This is my weekly update that outlines seasonal trends and the term structure of futures contracts. All of the below data and graphs come from my Commodity Seasonality website. The website is completely free, and I use Seeking Alpha as my sole outlet for weekly recap articles. I break down the updates by asset class, so let's get started.
Heating oil (UHN) is one of the few commodity contracts in backwardation. This happens when contracts further out in time are actually priced lower than contracts closer to expiration. Backwardation benefits traders with long exposure while contango detracts from returns. Most people are familiar with the concept of contango in VIX futures, where VIX futures further out in time are typically priced higher than the front-month contract.
Natural gas (UNG) is aggressively selling off into year-end.
Here's 20-year average monthly performance data for a position in WTI crude oil (USO) that constantly rolls into the contract with the highest open interest.
WTI crude has made a complete roundtrip this year, and in fact 2017 performance was basically the opposite of historical seasonality.
12-month momentum is now positive in the 30-year Treasury bond (TLT), implying that long-term trend followers are now biased to the long side.
January has historically been the worst month of the year for EUR/USD (FXE).
JPY/USD (FXY) seasonality is typically weak in the first quarter.
The S&P 500 (SPY) has ripped this year and is above all 5-, 10-, and 20-year seasonal averages.
Rice futures are now trading in backwardation.
February has been a strong month for soybean oil futures since 1997.
Wheat (WEAT) futures are ~30% off the 2017 highs. All pictured seasonal averages for wheat trend down over time because the wheat market typically exhibits a substantial amount of contango, forcing longs to constantly roll up to higher priced contracts.
January through April has historically been a very strong period for copper (JJC) futures.
12-month momentum in gold (GLD) is positive.
Palladium (PALL) is up 50% this year, by far the best performing precious metal.
Similar to copper, Q1 has historically been a positive period for silver (SLV).
Cocoa (NIB) retraced its recent bounce and looks like it will close 2017 near the lows.
Contango has slightly decreased in coffee (JO) futures.
Lumber is still in substantial backwardation.
Since 1997, March has been the worst month of the year for sugar (SGG) futures.
That wraps up coverage of individual contracts. I'll close with my most important charts.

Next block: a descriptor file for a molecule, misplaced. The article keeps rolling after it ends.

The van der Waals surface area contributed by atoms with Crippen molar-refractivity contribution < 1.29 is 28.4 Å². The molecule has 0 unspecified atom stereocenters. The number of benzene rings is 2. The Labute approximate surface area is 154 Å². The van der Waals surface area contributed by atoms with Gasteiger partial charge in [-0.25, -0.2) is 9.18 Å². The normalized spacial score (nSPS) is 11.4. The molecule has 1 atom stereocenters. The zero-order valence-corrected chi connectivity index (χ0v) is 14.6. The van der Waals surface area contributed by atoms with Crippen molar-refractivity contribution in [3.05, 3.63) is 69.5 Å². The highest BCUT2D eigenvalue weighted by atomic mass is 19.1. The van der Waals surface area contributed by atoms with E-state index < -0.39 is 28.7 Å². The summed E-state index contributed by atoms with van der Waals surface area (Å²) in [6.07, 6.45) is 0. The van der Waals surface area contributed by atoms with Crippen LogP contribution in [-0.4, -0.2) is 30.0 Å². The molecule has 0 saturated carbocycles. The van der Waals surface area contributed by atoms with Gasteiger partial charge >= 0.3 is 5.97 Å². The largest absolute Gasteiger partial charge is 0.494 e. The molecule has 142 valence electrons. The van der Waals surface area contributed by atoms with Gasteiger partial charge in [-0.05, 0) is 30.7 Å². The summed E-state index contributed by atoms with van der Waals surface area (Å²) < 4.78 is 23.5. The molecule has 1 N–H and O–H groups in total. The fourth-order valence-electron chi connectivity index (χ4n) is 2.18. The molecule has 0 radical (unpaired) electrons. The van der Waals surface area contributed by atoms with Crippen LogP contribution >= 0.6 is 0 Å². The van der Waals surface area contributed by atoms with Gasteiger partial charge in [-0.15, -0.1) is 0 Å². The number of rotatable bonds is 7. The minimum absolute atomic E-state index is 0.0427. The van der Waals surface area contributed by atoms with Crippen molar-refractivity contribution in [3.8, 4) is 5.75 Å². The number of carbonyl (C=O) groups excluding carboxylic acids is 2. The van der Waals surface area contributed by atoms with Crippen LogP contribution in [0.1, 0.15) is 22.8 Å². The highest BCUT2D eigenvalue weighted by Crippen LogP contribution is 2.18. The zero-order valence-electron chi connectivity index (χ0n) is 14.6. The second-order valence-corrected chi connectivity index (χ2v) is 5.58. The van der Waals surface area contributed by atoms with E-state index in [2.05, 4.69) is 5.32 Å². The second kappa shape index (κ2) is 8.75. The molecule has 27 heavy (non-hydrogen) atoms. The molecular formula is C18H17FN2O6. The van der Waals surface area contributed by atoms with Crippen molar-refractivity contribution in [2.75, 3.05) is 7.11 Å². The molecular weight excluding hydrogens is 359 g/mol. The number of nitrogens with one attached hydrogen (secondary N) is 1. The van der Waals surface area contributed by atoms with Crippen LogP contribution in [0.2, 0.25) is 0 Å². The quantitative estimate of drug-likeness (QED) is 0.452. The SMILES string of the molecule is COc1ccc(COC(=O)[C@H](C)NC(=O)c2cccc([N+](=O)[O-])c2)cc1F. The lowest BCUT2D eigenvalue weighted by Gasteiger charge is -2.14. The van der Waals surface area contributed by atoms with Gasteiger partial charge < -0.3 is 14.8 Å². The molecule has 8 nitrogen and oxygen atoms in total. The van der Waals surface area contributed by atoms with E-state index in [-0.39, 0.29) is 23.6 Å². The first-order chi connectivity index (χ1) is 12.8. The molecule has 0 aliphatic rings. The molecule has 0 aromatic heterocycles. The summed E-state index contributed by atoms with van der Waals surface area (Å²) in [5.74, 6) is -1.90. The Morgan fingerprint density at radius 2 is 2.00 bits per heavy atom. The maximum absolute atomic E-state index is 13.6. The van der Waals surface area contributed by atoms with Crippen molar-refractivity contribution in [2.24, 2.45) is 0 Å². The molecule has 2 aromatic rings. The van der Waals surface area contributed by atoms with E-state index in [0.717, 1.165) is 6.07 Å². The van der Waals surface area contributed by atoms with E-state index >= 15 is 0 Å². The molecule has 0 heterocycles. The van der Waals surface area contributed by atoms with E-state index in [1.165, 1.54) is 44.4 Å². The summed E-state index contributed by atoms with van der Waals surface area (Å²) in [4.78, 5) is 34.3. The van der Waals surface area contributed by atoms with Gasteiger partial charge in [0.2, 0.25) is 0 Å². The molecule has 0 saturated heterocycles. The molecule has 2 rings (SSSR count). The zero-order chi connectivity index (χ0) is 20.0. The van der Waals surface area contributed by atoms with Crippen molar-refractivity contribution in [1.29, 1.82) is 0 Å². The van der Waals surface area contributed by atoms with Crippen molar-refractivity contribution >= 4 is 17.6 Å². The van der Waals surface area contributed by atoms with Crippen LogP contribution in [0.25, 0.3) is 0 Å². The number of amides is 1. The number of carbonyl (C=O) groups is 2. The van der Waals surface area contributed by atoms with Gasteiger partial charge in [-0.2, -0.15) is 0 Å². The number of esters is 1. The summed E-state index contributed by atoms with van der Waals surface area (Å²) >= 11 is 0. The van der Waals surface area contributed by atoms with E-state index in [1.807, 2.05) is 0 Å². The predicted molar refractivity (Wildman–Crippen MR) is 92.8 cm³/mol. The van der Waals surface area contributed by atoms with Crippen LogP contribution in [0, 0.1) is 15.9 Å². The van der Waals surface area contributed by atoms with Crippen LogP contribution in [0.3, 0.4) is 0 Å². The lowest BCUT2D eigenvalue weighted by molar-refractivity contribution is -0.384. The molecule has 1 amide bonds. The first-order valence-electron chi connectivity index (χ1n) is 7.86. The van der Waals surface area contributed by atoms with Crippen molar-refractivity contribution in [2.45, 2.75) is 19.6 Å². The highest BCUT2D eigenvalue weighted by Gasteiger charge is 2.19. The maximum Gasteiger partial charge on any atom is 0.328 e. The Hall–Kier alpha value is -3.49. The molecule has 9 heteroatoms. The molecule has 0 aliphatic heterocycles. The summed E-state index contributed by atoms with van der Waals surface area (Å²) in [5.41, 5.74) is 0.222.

First, let's look at the 20-year average monthly performance numbers for the month of January. The best-performing contracts have historically been platinum (PPLT), silver, and palladium. The worst performers have been rice, EUR/USD, and natural gas.
Here's a snapshot of the current amount of contango or backwardation for each contract. I compare the contract with the highest open interest to the contract with the third-highest open interest. Lumber, cotton (BAL), and WTI crude are in highest amount of backwardation. Corn (CORN), RBOB, and wheat are in a heavy amount of contango.
And these are the 12-month roll-adjusted momentum numbers for each contract. Palladium has been the #1 performer (among the contracts shown) over the last 12 months.
I hope you've found this article to be useful. It's meant to cut down on your research time and save you some money.
Follow me to receive my weekly seasonality updates on Seeking Alpha. Let me know if you have any questions in the comments below.
Disclosure: I/we have no positions in any stocks mentioned, and no plans to initiate any positions within the next 72 hours.
I wrote this article myself, and it expresses my own opinions. I am not receiving compensation for it (other than from Seeking Alpha). I have no business relationship with any company whose stock is mentioned in this article.
Additional disclosure: This article should not be construed by any consumer as personalized investment advice over the internet. This article does not make any representations or warranties as to the accuracy, timeliness, suitability, completeness, or relevance of any information prepared by any unaffiliated third party, whether linked in this article or incorporated herein. This article and information are provided for guidance and information purposes only. Investments involve risk are not guaranteed. All information provided in this article should not be reproduced, copied, redistributed, transferred, or sold without the prior written consent of the author.